April 2012

Industry/Regulatory/Political

  • Japanese Industry Minister Yukio Edano has told the governor of Fukui Prefecture that the government has decided it is safe to restart two reactors at Kansai Electric Power Co.’s Ohi nuclear power plant. Edano said he hoped the governor and local communities would support restarting the reactors, which help power Osaka and the heavily populated Kansai region. The prime minister and three cabinet ministers concluded last week that the plants met safety tests and approved the Ohi operator’s plans to enhance safety equipment at the plant. The government estimates an 18 percent electricity shortfall this summer in the areas served by Kansai Electric if the Ohi reactors remain shut down.
  • Japanese municipalities that host nuclear energy facilities are urging the government to expedite launching the new independent nuclear regulatory organization. An association of the municipalities said the new regulator would bolster public confidence in the safety of restarting reactors that have been shut down for maintenance.
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WASHINGTON, D.C., April 16, 2012—Bolstering the ability of U.S. nuclear energy facilities to respond safely to extreme events, the industry has met its March 31 deadline for ordering additional on-site portable equipment to be used in emergencies. The equipment would be used if other systems that comprise a facility’s multi-layered safety strategy are compromised. The additional equipment—some of which already has been positioned at plant sites—is a key element of the industry’s FLEX strategy developed in response to Japan’s Fukushima Daiichi accident in March 2011.

This equipment is part of a commitment by all U.S. companies operating nuclear energy facilities to begin implementing the “flexible and diverse” (FLEX) response strategy by ordering or entering into contract for a plant-specific list of emergency equipment. Each nuclear power plant has multiple safety systems designed specifically for that facility. This initiative provides an additional layer of safety as part of a nuclear power plant’s response capability to extreme natural events.

Every company met the deadline, said Tony Pietrangelo, the Nuclear Energy Institute’s senior vice president and chief nuclear officer. Equipment that has been acquired or ordered includes: diesel-driven pumps, air-driven pumps for flood equipment, sump pumps, hoses, electric generators, battery chargers, electrical switchgear, fittings, cables, fire trucks and satellite communications gear. It also includes support materials for emergency responders.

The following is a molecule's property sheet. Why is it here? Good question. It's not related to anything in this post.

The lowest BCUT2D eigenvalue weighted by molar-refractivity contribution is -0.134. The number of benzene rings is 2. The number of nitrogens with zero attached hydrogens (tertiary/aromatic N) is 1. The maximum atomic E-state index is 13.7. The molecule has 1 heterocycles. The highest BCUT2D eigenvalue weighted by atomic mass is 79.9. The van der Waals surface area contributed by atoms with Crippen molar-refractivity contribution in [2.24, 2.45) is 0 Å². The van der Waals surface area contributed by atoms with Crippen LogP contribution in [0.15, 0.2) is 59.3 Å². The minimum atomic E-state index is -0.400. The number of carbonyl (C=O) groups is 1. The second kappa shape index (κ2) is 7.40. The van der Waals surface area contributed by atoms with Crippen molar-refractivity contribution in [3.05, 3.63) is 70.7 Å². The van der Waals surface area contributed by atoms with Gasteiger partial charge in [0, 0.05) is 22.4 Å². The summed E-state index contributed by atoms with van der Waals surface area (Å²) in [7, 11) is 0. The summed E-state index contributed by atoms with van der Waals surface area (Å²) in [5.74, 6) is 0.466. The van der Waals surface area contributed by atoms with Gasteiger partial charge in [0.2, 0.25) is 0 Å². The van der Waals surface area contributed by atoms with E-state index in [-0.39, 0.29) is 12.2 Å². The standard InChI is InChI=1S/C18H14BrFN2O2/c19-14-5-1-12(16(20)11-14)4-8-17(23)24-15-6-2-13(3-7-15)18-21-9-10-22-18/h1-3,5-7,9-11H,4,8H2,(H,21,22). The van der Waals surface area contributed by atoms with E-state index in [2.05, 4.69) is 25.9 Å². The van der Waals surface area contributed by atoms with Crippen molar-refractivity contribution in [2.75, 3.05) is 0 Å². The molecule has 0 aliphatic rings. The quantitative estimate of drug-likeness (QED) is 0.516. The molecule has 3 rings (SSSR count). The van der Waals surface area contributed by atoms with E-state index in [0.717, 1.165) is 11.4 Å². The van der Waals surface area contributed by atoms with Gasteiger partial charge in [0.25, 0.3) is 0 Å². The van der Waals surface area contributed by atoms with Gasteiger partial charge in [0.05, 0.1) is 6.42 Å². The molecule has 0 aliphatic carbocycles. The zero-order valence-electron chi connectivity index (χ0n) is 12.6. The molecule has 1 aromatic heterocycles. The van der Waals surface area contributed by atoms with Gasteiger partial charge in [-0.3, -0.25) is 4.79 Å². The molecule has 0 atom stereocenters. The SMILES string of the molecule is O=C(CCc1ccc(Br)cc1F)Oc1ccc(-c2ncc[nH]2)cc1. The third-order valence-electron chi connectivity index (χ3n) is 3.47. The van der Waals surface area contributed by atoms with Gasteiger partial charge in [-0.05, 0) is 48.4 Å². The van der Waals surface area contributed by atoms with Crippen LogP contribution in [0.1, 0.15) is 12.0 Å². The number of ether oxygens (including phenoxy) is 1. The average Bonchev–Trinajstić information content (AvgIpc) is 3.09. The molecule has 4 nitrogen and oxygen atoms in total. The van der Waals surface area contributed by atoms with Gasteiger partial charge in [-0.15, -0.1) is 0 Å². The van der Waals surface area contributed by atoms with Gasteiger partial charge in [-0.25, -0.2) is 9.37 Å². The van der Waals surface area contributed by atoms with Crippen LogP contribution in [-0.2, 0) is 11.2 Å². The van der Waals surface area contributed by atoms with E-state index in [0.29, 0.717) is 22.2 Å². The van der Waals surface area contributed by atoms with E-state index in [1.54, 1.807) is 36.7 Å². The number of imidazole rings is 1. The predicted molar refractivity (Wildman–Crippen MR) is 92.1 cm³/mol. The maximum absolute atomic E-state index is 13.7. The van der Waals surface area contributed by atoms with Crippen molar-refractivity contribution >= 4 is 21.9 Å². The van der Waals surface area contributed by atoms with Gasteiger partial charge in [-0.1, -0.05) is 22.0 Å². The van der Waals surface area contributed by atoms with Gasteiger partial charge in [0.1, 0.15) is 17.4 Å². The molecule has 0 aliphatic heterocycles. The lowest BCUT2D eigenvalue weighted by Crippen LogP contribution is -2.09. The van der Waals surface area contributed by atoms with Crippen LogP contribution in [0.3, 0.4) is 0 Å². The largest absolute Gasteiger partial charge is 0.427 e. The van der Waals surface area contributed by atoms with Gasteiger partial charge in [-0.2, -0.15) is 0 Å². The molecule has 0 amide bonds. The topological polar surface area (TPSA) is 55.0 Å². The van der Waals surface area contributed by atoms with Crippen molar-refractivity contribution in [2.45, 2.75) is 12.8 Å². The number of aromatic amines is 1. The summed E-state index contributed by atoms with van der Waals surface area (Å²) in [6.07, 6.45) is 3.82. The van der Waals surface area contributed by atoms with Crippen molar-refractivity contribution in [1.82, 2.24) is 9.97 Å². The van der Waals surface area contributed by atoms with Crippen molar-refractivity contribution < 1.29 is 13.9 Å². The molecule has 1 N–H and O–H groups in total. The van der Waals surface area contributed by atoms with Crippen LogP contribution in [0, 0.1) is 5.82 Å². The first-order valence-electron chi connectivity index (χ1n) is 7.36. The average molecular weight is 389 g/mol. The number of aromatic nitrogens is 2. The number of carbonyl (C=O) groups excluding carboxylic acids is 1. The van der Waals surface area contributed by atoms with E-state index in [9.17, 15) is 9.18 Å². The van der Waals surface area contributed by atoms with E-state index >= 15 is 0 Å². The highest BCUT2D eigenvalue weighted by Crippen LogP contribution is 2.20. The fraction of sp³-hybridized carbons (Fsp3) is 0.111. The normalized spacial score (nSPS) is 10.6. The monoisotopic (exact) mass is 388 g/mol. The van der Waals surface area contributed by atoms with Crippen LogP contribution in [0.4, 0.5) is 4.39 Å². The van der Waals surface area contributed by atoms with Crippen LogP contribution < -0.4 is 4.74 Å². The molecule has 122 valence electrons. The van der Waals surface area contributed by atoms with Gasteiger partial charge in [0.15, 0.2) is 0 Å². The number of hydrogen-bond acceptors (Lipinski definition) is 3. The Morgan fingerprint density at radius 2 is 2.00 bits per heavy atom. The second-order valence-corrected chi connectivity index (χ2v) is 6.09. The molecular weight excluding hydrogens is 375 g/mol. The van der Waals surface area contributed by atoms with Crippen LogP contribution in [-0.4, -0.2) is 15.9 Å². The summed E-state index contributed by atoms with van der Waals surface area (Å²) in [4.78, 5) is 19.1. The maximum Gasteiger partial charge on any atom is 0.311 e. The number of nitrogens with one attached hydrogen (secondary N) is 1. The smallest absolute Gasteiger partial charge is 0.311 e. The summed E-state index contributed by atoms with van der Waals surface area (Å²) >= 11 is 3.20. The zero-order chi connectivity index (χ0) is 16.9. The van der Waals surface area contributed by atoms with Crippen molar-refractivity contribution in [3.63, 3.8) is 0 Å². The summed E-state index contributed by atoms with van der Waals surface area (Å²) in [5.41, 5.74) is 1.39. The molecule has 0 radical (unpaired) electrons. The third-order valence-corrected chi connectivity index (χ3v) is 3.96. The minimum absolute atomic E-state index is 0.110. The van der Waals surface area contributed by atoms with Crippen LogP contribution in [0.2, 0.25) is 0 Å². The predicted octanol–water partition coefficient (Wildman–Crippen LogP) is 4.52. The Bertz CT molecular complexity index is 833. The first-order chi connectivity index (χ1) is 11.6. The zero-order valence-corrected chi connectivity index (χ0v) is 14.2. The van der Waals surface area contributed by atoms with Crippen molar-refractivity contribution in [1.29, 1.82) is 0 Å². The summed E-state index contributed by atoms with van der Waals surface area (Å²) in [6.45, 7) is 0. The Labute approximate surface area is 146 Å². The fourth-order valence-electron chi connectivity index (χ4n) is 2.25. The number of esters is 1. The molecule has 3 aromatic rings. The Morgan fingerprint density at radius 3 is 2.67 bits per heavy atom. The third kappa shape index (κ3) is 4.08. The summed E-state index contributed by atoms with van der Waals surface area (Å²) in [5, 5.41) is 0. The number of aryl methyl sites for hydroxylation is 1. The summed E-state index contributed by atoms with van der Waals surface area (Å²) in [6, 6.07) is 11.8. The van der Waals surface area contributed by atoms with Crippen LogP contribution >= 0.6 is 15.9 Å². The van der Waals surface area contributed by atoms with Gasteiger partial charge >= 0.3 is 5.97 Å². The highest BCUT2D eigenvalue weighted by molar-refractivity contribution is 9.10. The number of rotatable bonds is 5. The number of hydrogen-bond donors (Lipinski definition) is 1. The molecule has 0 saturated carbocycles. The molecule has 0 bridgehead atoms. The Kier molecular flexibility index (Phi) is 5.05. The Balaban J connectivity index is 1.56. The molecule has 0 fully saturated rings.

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McGuire Nuclear Station’s communications manager Valerie Patterson explains the facility’s history to an EnergyExplorium visitor.

McGuire Nuclear Station’s communications manager Valerie Patterson (Click to enlarge.)

As the communications manager at McGuire Nuclear Station in Mecklenburg County, N.C., Valerie Patterson wears many hats: she talks about nuclear energy with audiences of all ages, plans community events, and plays a vital role in the plant’s emergency response organization. While she is a generalist by nature, nothing is more important to Patterson than the relationships she and her team have built with the Lake Norman community and the events that keep local residents coming back to McGuire to learn more.
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The following story originally appeared in NEI’s Nuclear Energy Overview.

The nuclear industry and NRC staff appear generally to be in alignment on a variety of issues regarding the implementation of orders incorporating safety lessons from the agency’s Fukushima task force, though some differences remain to be worked out.

A public meeting last week of NRC and industry Fukushima response steering committees discussed a variety of topics, including seismic revaluations, filtered vents and land contamination.
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The following story originally appeared in NEI’s Nuclear Energy Overview.

Inadequate forecasting of the maximum possible tsunami height led to flaws in flooding protection design for the Fukushima Daiichi plant, resulting in last year’s reactor accident in Japan when the tsunami that struck the plant exceeded the plant’s design basis.

A new analysis by the Electric Power Research Institute said the facility also had limited protection and mitigation capabilities for coping with events that exceed what is accounted for in its design, causing the reactors to lose cooling and backup power and ultimately leading to fuel damage and the release of radiation to the environment.
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Activity ID: 1002943 Activity Name: NEI Remarketing Safety Activity Group Name: Remarketing Safety First